I've read a number of blog posts in the distant past written by people who actually prefered proportional fonts for their code. Usually, what they liked about that kind of font was their expressiveness but they invariably needed some very rich syntax highlighting and/or custom external tools to make it work and actually be able to read and understand their own code.
You don't read code like you read a text. One is mostly vertical, the other is mostly horizontal.
Like you know, monospaced fonts are designed against a grid so that each character takes up the same horizontal space as the others. Because of that we can align things and read and understand our code in discrete chunks without much brain work: everything is regular and predictible which is a necessity in our craft.
Because we tend to write short lines and the logical pieces of our source files are distributed vertically most of our eye movements are vertical, that's the natural flow of programming. Monospaced fonts facilitate such movements because things can be neatly aligned and we don't have to move our eyes too much.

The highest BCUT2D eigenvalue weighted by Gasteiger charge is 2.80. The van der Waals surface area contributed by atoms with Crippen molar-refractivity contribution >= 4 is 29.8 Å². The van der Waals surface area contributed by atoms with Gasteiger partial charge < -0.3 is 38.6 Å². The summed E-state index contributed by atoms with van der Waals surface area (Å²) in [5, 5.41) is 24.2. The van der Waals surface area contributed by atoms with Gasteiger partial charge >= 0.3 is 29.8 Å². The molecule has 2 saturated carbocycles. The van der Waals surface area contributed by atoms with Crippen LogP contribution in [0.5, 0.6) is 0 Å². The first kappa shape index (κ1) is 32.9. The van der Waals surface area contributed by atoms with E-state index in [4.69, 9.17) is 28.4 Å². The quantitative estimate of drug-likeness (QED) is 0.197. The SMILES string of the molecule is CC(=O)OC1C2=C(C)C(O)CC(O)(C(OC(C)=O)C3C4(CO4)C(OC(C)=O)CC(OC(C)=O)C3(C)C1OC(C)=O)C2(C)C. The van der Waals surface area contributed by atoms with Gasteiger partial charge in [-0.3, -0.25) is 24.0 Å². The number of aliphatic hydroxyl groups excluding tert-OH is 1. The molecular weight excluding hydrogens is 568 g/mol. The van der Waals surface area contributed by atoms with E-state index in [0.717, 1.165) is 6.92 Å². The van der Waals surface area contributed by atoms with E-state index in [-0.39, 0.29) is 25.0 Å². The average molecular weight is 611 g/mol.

Each individual glyph of a proportional font is designed with a different width and different default white space settings. Additionally, such fonts make heavy use of kerning (the adjustment of whitespace between glyphs) which is what actually makes text look good. Remove kerning and any proportional font (even the best ones like Frutiger or whatever) will look like shit. Individual glyphs will still be well drawn but they won't fit with each other anymore and create the distinct rhythm that makes them useful and agreable.
Applying a grid to a text set in Helvetica Neue would result in uneven distribution of black/white and an unreadable mess because we would actually remove the most important feature of proportional fonts.
proportional fonts, are not designed for vertical flow at all. A lot of care is put in kerning to allow for the best possible horizontal rhythm but that kind of feature is totally unecessary in the context of programming.
To finish, you can actually set Vim's font to some proportional font, here is how it looks with Helvetica Neue at 12 px:
and the same file with Inconsolata-dz at 12 px:
I guess these screenshots speak for themselves.